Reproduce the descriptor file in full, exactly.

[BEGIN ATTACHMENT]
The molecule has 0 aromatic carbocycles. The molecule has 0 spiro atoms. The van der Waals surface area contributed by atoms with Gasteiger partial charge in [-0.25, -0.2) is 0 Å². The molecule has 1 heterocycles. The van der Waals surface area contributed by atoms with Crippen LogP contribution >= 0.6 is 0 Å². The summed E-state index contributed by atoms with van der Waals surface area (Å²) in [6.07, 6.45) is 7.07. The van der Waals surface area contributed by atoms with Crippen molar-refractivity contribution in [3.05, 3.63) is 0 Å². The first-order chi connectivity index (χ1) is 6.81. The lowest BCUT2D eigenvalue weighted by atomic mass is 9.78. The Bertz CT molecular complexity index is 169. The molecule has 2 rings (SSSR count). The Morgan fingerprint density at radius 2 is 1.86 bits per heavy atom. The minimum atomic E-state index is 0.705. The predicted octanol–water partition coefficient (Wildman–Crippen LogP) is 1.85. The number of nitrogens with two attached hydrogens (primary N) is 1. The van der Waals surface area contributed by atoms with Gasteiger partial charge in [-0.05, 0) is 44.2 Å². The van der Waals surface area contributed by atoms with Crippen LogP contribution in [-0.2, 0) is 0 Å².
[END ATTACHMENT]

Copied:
The molecule has 0 aromatic carbocycles. The molecule has 0 spiro atoms. The van der Waals surface area contributed by atoms with Gasteiger partial charge in [-0.25, -0.2) is 0 Å². The molecule has 1 heterocycles. The van der Waals surface area contributed by atoms with Crippen LogP contribution >= 0.6 is 0 Å². The summed E-state index contributed by atoms with van der Waals surface area (Å²) in [6.07, 6.45) is 7.07. The van der Waals surface area contributed by atoms with Crippen molar-refractivity contribution in [3.05, 3.63) is 0 Å². The first-order chi connectivity index (χ1) is 6.81. The lowest BCUT2D eigenvalue weighted by atomic mass is 9.78. The Bertz CT molecular complexity index is 169. The molecule has 2 rings (SSSR count). The Morgan fingerprint density at radius 2 is 1.86 bits per heavy atom. The minimum atomic E-state index is 0.705. The predicted octanol–water partition coefficient (Wildman–Crippen LogP) is 1.85. The number of nitrogens with two attached hydrogens (primary N) is 1. The van der Waals surface area contributed by atoms with Gasteiger partial charge in [-0.05, 0) is 44.2 Å². The van der Waals surface area contributed by atoms with Crippen LogP contribution in [-0.2, 0) is 0 Å².